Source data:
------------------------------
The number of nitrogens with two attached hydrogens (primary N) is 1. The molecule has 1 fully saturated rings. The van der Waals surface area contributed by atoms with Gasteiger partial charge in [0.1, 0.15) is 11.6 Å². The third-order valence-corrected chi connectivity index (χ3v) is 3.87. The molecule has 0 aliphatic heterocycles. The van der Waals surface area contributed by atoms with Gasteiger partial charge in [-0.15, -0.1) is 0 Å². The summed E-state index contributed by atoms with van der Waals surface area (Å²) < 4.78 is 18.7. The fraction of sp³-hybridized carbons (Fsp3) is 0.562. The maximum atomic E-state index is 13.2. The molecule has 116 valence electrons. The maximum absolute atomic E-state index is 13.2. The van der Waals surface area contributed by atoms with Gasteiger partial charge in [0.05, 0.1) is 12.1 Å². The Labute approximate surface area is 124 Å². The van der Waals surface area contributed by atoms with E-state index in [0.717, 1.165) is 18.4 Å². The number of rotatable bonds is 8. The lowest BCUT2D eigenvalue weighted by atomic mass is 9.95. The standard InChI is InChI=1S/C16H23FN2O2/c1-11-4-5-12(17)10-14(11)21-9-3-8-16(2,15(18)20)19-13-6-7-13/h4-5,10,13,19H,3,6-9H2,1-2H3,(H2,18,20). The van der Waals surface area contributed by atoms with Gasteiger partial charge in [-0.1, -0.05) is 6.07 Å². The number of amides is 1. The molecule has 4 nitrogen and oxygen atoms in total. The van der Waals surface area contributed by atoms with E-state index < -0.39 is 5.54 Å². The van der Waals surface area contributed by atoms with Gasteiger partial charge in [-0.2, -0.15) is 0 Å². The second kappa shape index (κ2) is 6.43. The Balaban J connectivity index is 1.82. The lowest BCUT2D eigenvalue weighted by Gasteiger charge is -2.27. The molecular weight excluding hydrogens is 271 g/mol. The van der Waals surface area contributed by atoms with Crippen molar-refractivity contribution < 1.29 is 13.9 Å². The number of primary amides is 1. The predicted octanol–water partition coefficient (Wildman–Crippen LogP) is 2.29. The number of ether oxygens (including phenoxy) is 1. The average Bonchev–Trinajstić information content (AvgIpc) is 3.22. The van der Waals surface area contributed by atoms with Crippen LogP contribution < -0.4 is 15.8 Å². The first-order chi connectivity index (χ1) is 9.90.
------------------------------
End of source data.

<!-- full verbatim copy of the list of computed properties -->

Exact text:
The number of nitrogens with two attached hydrogens (primary N) is 1. The molecule has 1 fully saturated rings. The van der Waals surface area contributed by atoms with Gasteiger partial charge in [0.1, 0.15) is 11.6 Å². The third-order valence-corrected chi connectivity index (χ3v) is 3.87. The molecule has 0 aliphatic heterocycles. The van der Waals surface area contributed by atoms with Gasteiger partial charge in [-0.15, -0.1) is 0 Å². The summed E-state index contributed by atoms with van der Waals surface area (Å²) < 4.78 is 18.7. The fraction of sp³-hybridized carbons (Fsp3) is 0.562. The maximum atomic E-state index is 13.2. The molecule has 116 valence electrons. The maximum absolute atomic E-state index is 13.2. The van der Waals surface area contributed by atoms with Gasteiger partial charge in [0.05, 0.1) is 12.1 Å². The Labute approximate surface area is 124 Å². The van der Waals surface area contributed by atoms with E-state index in [0.717, 1.165) is 18.4 Å². The number of rotatable bonds is 8. The lowest BCUT2D eigenvalue weighted by atomic mass is 9.95. The standard InChI is InChI=1S/C16H23FN2O2/c1-11-4-5-12(17)10-14(11)21-9-3-8-16(2,15(18)20)19-13-6-7-13/h4-5,10,13,19H,3,6-9H2,1-2H3,(H2,18,20). The van der Waals surface area contributed by atoms with Gasteiger partial charge in [-0.1, -0.05) is 6.07 Å². The number of amides is 1. The molecule has 4 nitrogen and oxygen atoms in total. The van der Waals surface area contributed by atoms with E-state index < -0.39 is 5.54 Å². The van der Waals surface area contributed by atoms with Gasteiger partial charge in [-0.2, -0.15) is 0 Å². The second kappa shape index (κ2) is 6.43. The Balaban J connectivity index is 1.82. The lowest BCUT2D eigenvalue weighted by Gasteiger charge is -2.27. The molecular weight excluding hydrogens is 271 g/mol. The van der Waals surface area contributed by atoms with Crippen molar-refractivity contribution < 1.29 is 13.9 Å². The number of primary amides is 1. The predicted octanol–water partition coefficient (Wildman–Crippen LogP) is 2.29. The number of ether oxygens (including phenoxy) is 1. The average Bonchev–Trinajstić information content (AvgIpc) is 3.22. The van der Waals surface area contributed by atoms with Crippen LogP contribution < -0.4 is 15.8 Å². The first-order chi connectivity index (χ1) is 9.90.